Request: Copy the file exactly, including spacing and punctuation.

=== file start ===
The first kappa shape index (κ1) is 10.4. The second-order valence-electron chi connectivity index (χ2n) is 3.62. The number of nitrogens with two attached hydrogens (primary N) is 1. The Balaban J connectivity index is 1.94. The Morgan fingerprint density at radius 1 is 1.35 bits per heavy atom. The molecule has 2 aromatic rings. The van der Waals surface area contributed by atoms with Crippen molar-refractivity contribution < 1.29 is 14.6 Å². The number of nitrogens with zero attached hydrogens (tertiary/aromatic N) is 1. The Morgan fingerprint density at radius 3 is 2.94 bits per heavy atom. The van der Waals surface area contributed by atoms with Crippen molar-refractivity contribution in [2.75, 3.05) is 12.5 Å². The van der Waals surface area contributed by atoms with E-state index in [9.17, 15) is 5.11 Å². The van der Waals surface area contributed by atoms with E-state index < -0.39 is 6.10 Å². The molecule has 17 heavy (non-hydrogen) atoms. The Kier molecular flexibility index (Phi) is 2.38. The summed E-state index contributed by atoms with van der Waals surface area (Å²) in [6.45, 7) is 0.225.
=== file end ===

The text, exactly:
The first kappa shape index (κ1) is 10.4. The second-order valence-electron chi connectivity index (χ2n) is 3.62. The number of nitrogens with two attached hydrogens (primary N) is 1. The Balaban J connectivity index is 1.94. The Morgan fingerprint density at radius 1 is 1.35 bits per heavy atom. The molecule has 2 aromatic rings. The van der Waals surface area contributed by atoms with Crippen molar-refractivity contribution < 1.29 is 14.6 Å². The number of nitrogens with zero attached hydrogens (tertiary/aromatic N) is 1. The Morgan fingerprint density at radius 3 is 2.94 bits per heavy atom. The van der Waals surface area contributed by atoms with Crippen molar-refractivity contribution in [2.75, 3.05) is 12.5 Å². The van der Waals surface area contributed by atoms with E-state index in [9.17, 15) is 5.11 Å². The van der Waals surface area contributed by atoms with E-state index < -0.39 is 6.10 Å². The molecule has 17 heavy (non-hydrogen) atoms. The Kier molecular flexibility index (Phi) is 2.38. The summed E-state index contributed by atoms with van der Waals surface area (Å²) in [6.45, 7) is 0.225.